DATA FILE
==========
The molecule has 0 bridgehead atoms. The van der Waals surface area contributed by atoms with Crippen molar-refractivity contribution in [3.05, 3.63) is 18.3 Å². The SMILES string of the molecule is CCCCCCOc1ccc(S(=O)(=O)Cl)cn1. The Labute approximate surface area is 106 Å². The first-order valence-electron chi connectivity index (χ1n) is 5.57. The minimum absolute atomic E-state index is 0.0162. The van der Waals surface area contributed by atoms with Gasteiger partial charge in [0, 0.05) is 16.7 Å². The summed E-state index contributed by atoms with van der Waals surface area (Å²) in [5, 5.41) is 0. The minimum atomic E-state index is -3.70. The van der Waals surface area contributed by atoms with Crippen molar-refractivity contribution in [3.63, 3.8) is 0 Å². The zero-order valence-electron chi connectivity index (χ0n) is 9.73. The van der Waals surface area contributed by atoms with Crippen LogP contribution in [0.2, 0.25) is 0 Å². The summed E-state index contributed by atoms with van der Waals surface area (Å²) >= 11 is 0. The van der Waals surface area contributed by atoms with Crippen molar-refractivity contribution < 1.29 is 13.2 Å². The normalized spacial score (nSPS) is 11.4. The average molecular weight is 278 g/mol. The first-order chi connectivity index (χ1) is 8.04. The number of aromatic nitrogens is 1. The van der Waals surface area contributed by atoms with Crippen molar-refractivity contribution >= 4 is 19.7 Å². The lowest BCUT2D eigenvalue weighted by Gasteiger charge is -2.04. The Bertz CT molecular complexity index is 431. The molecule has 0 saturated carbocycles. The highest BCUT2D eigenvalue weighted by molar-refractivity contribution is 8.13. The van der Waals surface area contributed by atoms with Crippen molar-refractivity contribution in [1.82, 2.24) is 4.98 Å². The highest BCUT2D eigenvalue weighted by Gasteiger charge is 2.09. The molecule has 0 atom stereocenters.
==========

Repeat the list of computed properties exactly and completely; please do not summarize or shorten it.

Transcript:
The molecule has 0 bridgehead atoms. The van der Waals surface area contributed by atoms with Crippen molar-refractivity contribution in [3.05, 3.63) is 18.3 Å². The SMILES string of the molecule is CCCCCCOc1ccc(S(=O)(=O)Cl)cn1. The Labute approximate surface area is 106 Å². The first-order valence-electron chi connectivity index (χ1n) is 5.57. The minimum absolute atomic E-state index is 0.0162. The van der Waals surface area contributed by atoms with Gasteiger partial charge in [0, 0.05) is 16.7 Å². The summed E-state index contributed by atoms with van der Waals surface area (Å²) in [5, 5.41) is 0. The minimum atomic E-state index is -3.70. The van der Waals surface area contributed by atoms with Crippen molar-refractivity contribution in [3.63, 3.8) is 0 Å². The zero-order valence-electron chi connectivity index (χ0n) is 9.73. The van der Waals surface area contributed by atoms with Crippen LogP contribution in [0.2, 0.25) is 0 Å². The summed E-state index contributed by atoms with van der Waals surface area (Å²) >= 11 is 0. The van der Waals surface area contributed by atoms with Crippen molar-refractivity contribution < 1.29 is 13.2 Å². The normalized spacial score (nSPS) is 11.4. The average molecular weight is 278 g/mol. The first-order chi connectivity index (χ1) is 8.04. The number of aromatic nitrogens is 1. The van der Waals surface area contributed by atoms with Crippen molar-refractivity contribution >= 4 is 19.7 Å². The lowest BCUT2D eigenvalue weighted by Gasteiger charge is -2.04. The Bertz CT molecular complexity index is 431. The molecule has 0 saturated carbocycles. The highest BCUT2D eigenvalue weighted by molar-refractivity contribution is 8.13. The van der Waals surface area contributed by atoms with Crippen molar-refractivity contribution in [1.82, 2.24) is 4.98 Å². The highest BCUT2D eigenvalue weighted by Gasteiger charge is 2.09. The molecule has 0 atom stereocenters.